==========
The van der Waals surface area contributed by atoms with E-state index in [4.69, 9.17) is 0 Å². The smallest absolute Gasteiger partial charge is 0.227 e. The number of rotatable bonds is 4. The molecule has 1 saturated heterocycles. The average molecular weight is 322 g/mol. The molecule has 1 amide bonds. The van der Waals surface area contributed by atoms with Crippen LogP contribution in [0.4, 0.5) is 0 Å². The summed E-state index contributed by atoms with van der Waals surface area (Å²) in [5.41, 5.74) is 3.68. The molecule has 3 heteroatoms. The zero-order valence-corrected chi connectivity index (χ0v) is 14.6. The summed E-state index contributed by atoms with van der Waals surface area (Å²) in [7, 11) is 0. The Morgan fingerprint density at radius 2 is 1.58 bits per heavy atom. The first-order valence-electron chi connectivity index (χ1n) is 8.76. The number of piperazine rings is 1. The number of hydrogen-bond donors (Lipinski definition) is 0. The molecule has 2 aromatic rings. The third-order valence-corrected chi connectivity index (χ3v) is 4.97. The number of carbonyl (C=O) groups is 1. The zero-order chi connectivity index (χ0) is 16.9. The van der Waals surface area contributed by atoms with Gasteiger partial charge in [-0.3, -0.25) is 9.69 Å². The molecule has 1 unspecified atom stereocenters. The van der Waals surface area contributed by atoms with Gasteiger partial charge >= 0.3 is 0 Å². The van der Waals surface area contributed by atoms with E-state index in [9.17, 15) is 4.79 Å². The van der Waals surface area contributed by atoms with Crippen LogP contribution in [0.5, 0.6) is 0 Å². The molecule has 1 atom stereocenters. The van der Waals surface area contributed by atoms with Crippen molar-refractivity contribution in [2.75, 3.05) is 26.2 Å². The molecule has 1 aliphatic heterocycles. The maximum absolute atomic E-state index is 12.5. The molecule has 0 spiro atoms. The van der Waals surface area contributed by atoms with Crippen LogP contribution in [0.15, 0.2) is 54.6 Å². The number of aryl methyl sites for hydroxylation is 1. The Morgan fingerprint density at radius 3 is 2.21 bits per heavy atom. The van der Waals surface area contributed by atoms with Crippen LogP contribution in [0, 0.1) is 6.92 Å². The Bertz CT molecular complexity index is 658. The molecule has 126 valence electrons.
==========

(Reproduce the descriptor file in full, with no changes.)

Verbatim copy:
The van der Waals surface area contributed by atoms with E-state index in [4.69, 9.17) is 0 Å². The smallest absolute Gasteiger partial charge is 0.227 e. The number of rotatable bonds is 4. The molecule has 1 saturated heterocycles. The average molecular weight is 322 g/mol. The molecule has 1 amide bonds. The van der Waals surface area contributed by atoms with Crippen LogP contribution in [0.4, 0.5) is 0 Å². The summed E-state index contributed by atoms with van der Waals surface area (Å²) in [5.41, 5.74) is 3.68. The molecule has 3 heteroatoms. The zero-order valence-corrected chi connectivity index (χ0v) is 14.6. The summed E-state index contributed by atoms with van der Waals surface area (Å²) in [7, 11) is 0. The Morgan fingerprint density at radius 2 is 1.58 bits per heavy atom. The first-order valence-electron chi connectivity index (χ1n) is 8.76. The number of piperazine rings is 1. The number of hydrogen-bond donors (Lipinski definition) is 0. The molecule has 2 aromatic rings. The third-order valence-corrected chi connectivity index (χ3v) is 4.97. The number of carbonyl (C=O) groups is 1. The zero-order chi connectivity index (χ0) is 16.9. The van der Waals surface area contributed by atoms with Gasteiger partial charge in [-0.3, -0.25) is 9.69 Å². The molecule has 1 unspecified atom stereocenters. The van der Waals surface area contributed by atoms with Gasteiger partial charge >= 0.3 is 0 Å². The van der Waals surface area contributed by atoms with E-state index in [9.17, 15) is 4.79 Å². The van der Waals surface area contributed by atoms with Crippen LogP contribution in [0.5, 0.6) is 0 Å². The molecule has 1 atom stereocenters. The van der Waals surface area contributed by atoms with Crippen molar-refractivity contribution in [2.75, 3.05) is 26.2 Å². The molecule has 1 aliphatic heterocycles. The maximum absolute atomic E-state index is 12.5. The molecule has 0 spiro atoms. The van der Waals surface area contributed by atoms with Crippen LogP contribution in [0.15, 0.2) is 54.6 Å². The number of aryl methyl sites for hydroxylation is 1. The Morgan fingerprint density at radius 3 is 2.21 bits per heavy atom. The van der Waals surface area contributed by atoms with Crippen LogP contribution in [0, 0.1) is 6.92 Å². The Bertz CT molecular complexity index is 658. The molecule has 126 valence electrons.